Negotiations to narrow widening differences between AfrAsia Kingdom Bank and Spiritage Group CEO Zach Wazara have collapsed after the financial institution failed to submit a satisfactory proposal for the resolution of the standoff, businessdigest has established.
Report by Chris Muronzi
Well-placed sources said the bank had proposed to write off close to US$10 million of the US$21 million obligation.
Sources told businessdigest this week that negotiations had collapsed after the parties failed to reach a consensus, prompting a court action.
Reserve Bank Governor Gideon Gono had called for negotiations between the two warring parties after Wazara wrote a scathing letter to the central bank alleging AfrAsia Kingdom Bank had made deliberate efforts to conceal a bad loan on its books.
When reached for comment this week, Gono said: “I cannot comment at the moment because no deadlock yet has been declared in the mediation process by either party. Ultimately, however, the matter remains squarely one between the parties in the dispute to resolve one way or the other.
“Each one of them has rights and obligations under the law and where mediation efforts fail, it is the duty of our courts to provide the ultimate determination and everyone would have to abide by the ruling. We were and still are hoping that any mutually destructive route be avoided by either or both parties as the unintended consequences of such a ‘winner take all’, reckless approach to a commercial divorce can have serious adverse effects that go beyond the primary parties to such a dispute and may end up affecting many innocent parties. I hope that whoever is talking to you appreciates that dimension and instead prays hard for ‘Solomonic wisdom rather than for demonic powers of destruction’. It has taken a lot of sweat, tears and blood to rebuild confidence in the banking sector and the ‘institutional comrades’ in this dispute need to take heed and stop playing ego driven, destructive games with this economy.”
It emerged three weeks ago that AfrAsia Kingdom was reeling from a massive US$21 million under-performing loan and could be placed under recuperative curatorship to protect depositors’ funds and the banking sector.
Among some of the damning allegations made by Wazara was that the institution could have misrepresented material facts about its financial position.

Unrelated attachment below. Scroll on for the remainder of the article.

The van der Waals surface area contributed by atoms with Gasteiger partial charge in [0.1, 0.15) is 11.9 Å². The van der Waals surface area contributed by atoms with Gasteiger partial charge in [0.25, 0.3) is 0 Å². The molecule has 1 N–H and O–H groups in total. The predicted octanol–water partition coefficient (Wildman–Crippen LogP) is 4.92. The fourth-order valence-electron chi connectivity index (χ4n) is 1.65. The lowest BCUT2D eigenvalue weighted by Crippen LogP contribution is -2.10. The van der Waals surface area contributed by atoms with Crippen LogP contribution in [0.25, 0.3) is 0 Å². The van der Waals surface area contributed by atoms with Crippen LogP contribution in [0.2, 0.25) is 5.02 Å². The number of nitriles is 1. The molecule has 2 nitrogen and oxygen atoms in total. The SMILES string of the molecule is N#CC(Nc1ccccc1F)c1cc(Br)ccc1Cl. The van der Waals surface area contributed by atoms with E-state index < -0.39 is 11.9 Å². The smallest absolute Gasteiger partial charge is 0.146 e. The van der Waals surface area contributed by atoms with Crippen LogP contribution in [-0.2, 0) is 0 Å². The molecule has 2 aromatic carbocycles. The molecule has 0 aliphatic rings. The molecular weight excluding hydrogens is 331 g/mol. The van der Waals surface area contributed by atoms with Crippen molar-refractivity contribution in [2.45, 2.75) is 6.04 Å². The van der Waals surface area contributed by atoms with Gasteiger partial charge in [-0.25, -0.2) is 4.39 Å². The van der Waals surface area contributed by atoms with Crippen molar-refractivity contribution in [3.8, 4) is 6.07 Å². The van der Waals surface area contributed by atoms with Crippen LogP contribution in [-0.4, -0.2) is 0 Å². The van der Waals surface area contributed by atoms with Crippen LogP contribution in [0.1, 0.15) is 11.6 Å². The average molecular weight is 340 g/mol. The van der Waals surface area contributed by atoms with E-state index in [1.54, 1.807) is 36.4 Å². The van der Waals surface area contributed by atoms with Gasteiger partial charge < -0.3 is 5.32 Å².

Sources pointed to a pending court case reported by businessdigest last week as evidence that the feuding parties have crossed swords further, escalating a fight the bank would want swept under the carpet and hidden from the public. Wazara’s lawyers — Kantor & Immerman — cited Lalela Trading, AfrAsia Kingdom Bank, Valley Technologies and Crustmoon Investments as defendants in a case the businessman wants the parties to honour an agreement for the takeover of Valley Technologies, a mobile phone operator.
Wazara wants a sale of shares agreement signed between Spiritage Telecomms (Private) Limited, Connect lnvestments (Private) Limited, Valley Technologies (Private) Limited, VNet (Private) Limited, Lalela Trading (Private) Limited and Crustmoon (Private) Ltd between January 12 and 15, 2013 be declared valid, legally binding and in full force and effect.
In his application, Wazara says the sale of shares agreement determines the rights of the parties in respect of the settlement of the dispute between AfrAsia Kindgom Bank Ltd and Valley Technologies (Private) Limited arising from the US$21 million loan facility.
Wazara also seeks an order to compel the defendants to pay his company the sum of US$150 000, a balance due to the plaintiffs under the Lalela agreement.
Lalela is a special purpose vehicle used by AfrAsia to take over Valley Technologies.
The order also seeks the immediate release of Spiritage Telecomms (Private) Limited, Connect Investments (Private) Limited and Vnet (Private) Limited from the suretyship guarantees or similar undertakings made on behalf of Valley Technologies (Private) Limited and the delivery of all documents of title originally lodged in connection therewith by Plaintiffs.'